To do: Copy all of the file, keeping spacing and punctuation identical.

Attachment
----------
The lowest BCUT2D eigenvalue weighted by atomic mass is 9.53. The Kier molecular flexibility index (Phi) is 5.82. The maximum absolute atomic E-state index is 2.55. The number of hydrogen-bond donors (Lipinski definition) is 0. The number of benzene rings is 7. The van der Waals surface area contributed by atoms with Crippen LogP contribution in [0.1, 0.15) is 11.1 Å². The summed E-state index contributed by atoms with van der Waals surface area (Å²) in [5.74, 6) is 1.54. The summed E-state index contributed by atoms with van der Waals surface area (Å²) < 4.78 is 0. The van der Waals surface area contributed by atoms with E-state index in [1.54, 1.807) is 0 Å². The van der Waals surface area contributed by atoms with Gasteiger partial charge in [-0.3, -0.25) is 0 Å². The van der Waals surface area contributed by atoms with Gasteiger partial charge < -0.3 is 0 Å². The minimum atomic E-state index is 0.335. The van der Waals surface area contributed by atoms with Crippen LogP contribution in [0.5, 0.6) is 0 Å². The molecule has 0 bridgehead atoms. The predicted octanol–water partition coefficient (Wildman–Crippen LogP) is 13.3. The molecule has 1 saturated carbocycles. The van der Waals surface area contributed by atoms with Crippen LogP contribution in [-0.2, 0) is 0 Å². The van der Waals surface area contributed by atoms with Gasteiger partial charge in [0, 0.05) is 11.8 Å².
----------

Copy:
The lowest BCUT2D eigenvalue weighted by atomic mass is 9.53. The Kier molecular flexibility index (Phi) is 5.82. The maximum absolute atomic E-state index is 2.55. The number of hydrogen-bond donors (Lipinski definition) is 0. The number of benzene rings is 7. The van der Waals surface area contributed by atoms with Crippen LogP contribution in [0.1, 0.15) is 11.1 Å². The summed E-state index contributed by atoms with van der Waals surface area (Å²) in [5.74, 6) is 1.54. The summed E-state index contributed by atoms with van der Waals surface area (Å²) < 4.78 is 0. The van der Waals surface area contributed by atoms with E-state index in [1.54, 1.807) is 0 Å². The van der Waals surface area contributed by atoms with Gasteiger partial charge in [-0.3, -0.25) is 0 Å². The van der Waals surface area contributed by atoms with Gasteiger partial charge < -0.3 is 0 Å². The minimum atomic E-state index is 0.335. The van der Waals surface area contributed by atoms with Crippen LogP contribution in [0.5, 0.6) is 0 Å². The molecule has 0 bridgehead atoms. The predicted octanol–water partition coefficient (Wildman–Crippen LogP) is 13.3. The molecule has 1 saturated carbocycles. The van der Waals surface area contributed by atoms with Crippen LogP contribution in [-0.2, 0) is 0 Å². The van der Waals surface area contributed by atoms with Gasteiger partial charge in [0, 0.05) is 11.8 Å².